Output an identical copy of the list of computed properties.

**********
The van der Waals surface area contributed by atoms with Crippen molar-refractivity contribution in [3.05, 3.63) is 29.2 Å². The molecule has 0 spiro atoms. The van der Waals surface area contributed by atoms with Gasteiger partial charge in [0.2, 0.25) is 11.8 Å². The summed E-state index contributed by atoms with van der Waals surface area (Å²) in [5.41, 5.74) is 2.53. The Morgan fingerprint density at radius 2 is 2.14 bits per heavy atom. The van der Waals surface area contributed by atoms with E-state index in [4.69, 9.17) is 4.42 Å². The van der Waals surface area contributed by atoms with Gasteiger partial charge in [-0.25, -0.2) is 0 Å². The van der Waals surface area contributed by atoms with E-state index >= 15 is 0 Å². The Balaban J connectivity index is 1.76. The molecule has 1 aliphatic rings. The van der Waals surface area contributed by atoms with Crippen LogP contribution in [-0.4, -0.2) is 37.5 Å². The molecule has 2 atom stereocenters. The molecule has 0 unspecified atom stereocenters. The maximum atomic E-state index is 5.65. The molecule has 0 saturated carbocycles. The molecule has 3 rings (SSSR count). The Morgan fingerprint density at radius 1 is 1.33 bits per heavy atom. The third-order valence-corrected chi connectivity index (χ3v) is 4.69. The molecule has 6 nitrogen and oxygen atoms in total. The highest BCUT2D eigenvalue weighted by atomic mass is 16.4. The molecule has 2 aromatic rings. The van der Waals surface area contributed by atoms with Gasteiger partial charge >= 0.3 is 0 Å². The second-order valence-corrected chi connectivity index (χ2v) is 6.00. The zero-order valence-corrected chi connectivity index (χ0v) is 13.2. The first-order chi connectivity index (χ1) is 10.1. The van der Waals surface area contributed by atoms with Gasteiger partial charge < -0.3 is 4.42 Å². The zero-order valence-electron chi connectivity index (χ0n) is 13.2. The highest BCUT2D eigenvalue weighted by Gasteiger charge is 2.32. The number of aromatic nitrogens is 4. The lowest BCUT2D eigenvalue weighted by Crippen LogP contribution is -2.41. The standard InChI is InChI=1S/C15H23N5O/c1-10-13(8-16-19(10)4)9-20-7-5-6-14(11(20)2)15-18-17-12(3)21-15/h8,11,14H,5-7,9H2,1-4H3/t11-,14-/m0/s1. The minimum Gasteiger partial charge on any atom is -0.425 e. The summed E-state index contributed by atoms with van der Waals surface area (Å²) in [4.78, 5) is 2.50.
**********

The van der Waals surface area contributed by atoms with Crippen molar-refractivity contribution in [3.05, 3.63) is 29.2 Å². The molecule has 0 spiro atoms. The van der Waals surface area contributed by atoms with Gasteiger partial charge in [0.2, 0.25) is 11.8 Å². The summed E-state index contributed by atoms with van der Waals surface area (Å²) in [5.41, 5.74) is 2.53. The Morgan fingerprint density at radius 2 is 2.14 bits per heavy atom. The van der Waals surface area contributed by atoms with E-state index in [4.69, 9.17) is 4.42 Å². The van der Waals surface area contributed by atoms with Gasteiger partial charge in [-0.25, -0.2) is 0 Å². The van der Waals surface area contributed by atoms with E-state index >= 15 is 0 Å². The Balaban J connectivity index is 1.76. The molecule has 1 aliphatic rings. The van der Waals surface area contributed by atoms with Crippen LogP contribution in [-0.4, -0.2) is 37.5 Å². The molecule has 2 atom stereocenters. The molecule has 0 unspecified atom stereocenters. The maximum atomic E-state index is 5.65. The molecule has 0 saturated carbocycles. The molecule has 3 rings (SSSR count). The Morgan fingerprint density at radius 1 is 1.33 bits per heavy atom. The third-order valence-corrected chi connectivity index (χ3v) is 4.69. The molecule has 6 nitrogen and oxygen atoms in total. The highest BCUT2D eigenvalue weighted by atomic mass is 16.4. The molecule has 2 aromatic rings. The van der Waals surface area contributed by atoms with Gasteiger partial charge >= 0.3 is 0 Å². The second-order valence-corrected chi connectivity index (χ2v) is 6.00. The zero-order valence-corrected chi connectivity index (χ0v) is 13.2. The first-order chi connectivity index (χ1) is 10.1. The van der Waals surface area contributed by atoms with Gasteiger partial charge < -0.3 is 4.42 Å². The zero-order valence-electron chi connectivity index (χ0n) is 13.2. The highest BCUT2D eigenvalue weighted by Gasteiger charge is 2.32. The number of aromatic nitrogens is 4. The lowest BCUT2D eigenvalue weighted by Crippen LogP contribution is -2.41. The standard InChI is InChI=1S/C15H23N5O/c1-10-13(8-16-19(10)4)9-20-7-5-6-14(11(20)2)15-18-17-12(3)21-15/h8,11,14H,5-7,9H2,1-4H3/t11-,14-/m0/s1. The minimum Gasteiger partial charge on any atom is -0.425 e. The summed E-state index contributed by atoms with van der Waals surface area (Å²) in [4.78, 5) is 2.50.